Inscape mounts a Baltimore `Connection'

Drama: The Obie-winning drug-culture play from 1959 is recast in a rowhouse in 1999.

November 01, 1999|By J. Wynn Rousuck | J. Wynn Rousuck,SUN THEATER CRITIC

The Inscape Theatre at Villa Julie College will produce an updated 40th anniversary production of Jack Gelber's Obie Award-winning play about drug culture, "The Connection," Nov. 11-20, and the playwright will participate in a panel discussion of the once-controversial drama on Nov. 13.

When "The Connection" debuted, in a production by Judith Malina and Julian Beck's Living Theatre, it was heralded as groundbreaking. Writing in the New Yorker, critic Kenneth Tynan called it "the most exciting new play that off-Broadway has produced since the war."

Working in association with Gelber, director Steve Yeager -- winner of the 1998 Sundance Filmmakers Trophy for Best Documentary for his film, "Divine Trash" -- has changed the play's setting from 1959 New York to 1999 Baltimore. The action will take place in a condemned rowhouse, where a group of student filmmakers are shooting a documentary on drug addiction.

The multimedia production will feature a two-tiered set, designed by Richard Montgomery, with technical direction by Bush Greenbeck, that incorporates television monitors on which audience members can watch the student documentary in progress. The combined cast will consist of student actors, filmmakers and musicians working with area community theater actors.

The Nov. 13 panel discussion will take place at 4 p.m. in the theater. In addition to Gelber, recipient of the 1999 Edward Albee Last Frontier Playwriting Award for his career as a playwright, panelists will include director Yeager and Villa Julie faculty members Kate Thomas, a researcher and associate professor of nursing, and John Bright Mann, an independent filmmaker and associate professor of art. The panel will be moderated by Jackson Phippin, director of the graduate acting program and company as well as the directing program at Washington's Catholic University of America.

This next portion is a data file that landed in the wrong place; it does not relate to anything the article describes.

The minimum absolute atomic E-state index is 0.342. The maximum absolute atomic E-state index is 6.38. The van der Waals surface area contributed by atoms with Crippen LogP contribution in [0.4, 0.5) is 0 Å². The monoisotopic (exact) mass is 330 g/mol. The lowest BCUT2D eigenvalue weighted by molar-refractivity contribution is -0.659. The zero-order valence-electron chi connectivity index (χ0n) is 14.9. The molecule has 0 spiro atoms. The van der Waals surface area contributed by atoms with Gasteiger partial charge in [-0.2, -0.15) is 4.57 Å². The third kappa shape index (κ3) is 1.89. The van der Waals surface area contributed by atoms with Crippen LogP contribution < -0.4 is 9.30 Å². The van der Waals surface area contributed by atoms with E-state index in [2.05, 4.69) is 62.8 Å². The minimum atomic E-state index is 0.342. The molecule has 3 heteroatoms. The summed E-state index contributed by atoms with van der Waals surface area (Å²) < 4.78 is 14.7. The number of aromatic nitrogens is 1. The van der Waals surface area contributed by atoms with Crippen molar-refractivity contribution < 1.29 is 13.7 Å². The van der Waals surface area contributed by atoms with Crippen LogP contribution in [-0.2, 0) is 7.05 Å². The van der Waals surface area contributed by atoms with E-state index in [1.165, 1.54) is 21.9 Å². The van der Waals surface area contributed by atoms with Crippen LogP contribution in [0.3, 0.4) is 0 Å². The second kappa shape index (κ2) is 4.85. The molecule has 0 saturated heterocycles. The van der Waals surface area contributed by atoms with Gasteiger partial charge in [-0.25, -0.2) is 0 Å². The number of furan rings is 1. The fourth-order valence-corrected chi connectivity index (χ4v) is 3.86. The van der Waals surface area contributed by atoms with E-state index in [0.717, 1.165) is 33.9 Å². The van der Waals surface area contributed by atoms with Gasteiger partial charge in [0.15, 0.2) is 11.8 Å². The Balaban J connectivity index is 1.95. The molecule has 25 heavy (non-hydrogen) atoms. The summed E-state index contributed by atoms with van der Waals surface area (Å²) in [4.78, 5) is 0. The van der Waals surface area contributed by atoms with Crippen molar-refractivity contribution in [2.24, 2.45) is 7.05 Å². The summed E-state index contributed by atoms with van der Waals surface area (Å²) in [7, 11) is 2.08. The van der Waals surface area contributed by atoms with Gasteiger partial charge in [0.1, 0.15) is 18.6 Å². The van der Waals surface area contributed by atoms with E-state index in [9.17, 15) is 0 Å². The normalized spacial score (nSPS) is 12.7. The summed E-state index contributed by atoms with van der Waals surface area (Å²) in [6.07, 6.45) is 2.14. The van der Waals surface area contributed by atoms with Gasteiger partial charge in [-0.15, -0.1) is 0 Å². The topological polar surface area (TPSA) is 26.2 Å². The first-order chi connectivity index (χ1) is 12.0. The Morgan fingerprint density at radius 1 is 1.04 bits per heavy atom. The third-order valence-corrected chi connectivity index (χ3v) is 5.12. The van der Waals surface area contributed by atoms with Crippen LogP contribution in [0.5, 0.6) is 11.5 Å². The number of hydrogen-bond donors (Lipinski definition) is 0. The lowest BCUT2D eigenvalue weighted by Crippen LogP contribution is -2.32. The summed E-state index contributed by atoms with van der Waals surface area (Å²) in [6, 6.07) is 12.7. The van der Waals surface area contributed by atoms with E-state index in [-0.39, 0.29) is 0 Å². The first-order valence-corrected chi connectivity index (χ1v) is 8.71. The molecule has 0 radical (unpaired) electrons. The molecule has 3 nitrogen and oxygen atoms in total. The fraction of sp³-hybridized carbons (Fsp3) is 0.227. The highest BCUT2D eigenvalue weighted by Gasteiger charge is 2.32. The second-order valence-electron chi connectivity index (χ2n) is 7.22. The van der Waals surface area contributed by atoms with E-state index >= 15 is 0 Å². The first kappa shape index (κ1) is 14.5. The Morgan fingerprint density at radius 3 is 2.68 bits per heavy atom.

Show times at the Inscape Theatre on the Villa Julie campus, 1525 Greenspring Valley Road, Stevenson, are 8 p.m. Nov. 11, 12, 13, 19 and 20, with a matinee at 2 p.m. Nov. 20. Tickets are $7.50. Admission to the Nov. 13 panel discussion is free. For information, call 410-602-7229.

`Wedding' gift

Part of the festivities at "Tony n' Tina's Wedding," the interactive theater piece currently at Scarlett Place, is a dollar dance in which audience members, i.e., wedding guests, can dance with the bride or groom in exchange for a greenback. Since the bride and groom are actors (Lisa Ray and Michael Todaro), you may wonder where that money is going.

Since December 1998, Hey City Theater, the show's Minneapolis-based producer, has been donating that money, along with any tips received by the show's waiters and waitresses, to local charities in whichever city the show is running. Hey City's Minneapolis production collected $10,000 in the past year and its Portland, Ore., company raised more than $25,000 in the course of its nearly two-year engagement.

But Baltimore is shaping up to be the most generous city yet. As of this past weekend, the show had raised more than $2,000 -- approximately twice the amount anticipated -- to be donated to the Maryland Race for the Cure, which is sponsored by the Susan G. Komen Breast Cancer Foundation to raise money for breast cancer research.

The choice of Race for the Cure seemed especially appropriate since the practice of contributing donations began as a way for the Minneapolis company to raise money to help pay the medical expenses of a breast cancer patient -- the actress who originally played the groom's grandmother in that city.

Each month, the cast and management of "Tony n' Tina" choose a new charity. The Baltimore company has selected the Maryland Food Bank as its November recipient.

Show times for "Tony n' Tina's Wedding," at Scarlett Place, 250 S. President St., are 7 p.m. Tuesdays through Fridays, 5 p.m. and 8: 30 p.m. Saturdays, 1 p.m. and 5 p.m. Sundays.

Tickets are $43.50-$58.50. Call 410-752-1200.

Cabaret and auction

Pumpkin Theatre will hold a Fall Cabaret and Auction to benefit the theater from 8 p.m. to 10 p.m. Saturday at University Baptist Church, 3501 N. Charles St.

The cabaret segment of the evening will feature performances by local singers and musicians as well as an excerpt from Ad Lib Productions' 1940s-style radio play "Sentimental Journey." Among the auction highlights is afternoon tea for 10 with Agathe von Trapp, a longtime Maryland resident and oldest daughter of the family on which the musical "The Sound of Music" is based.

Tickets to the event are $35. Pumpkin Theatre is a nonprofit children's theater that performs for more than 30,000 children annually. Call 410-828-1814.

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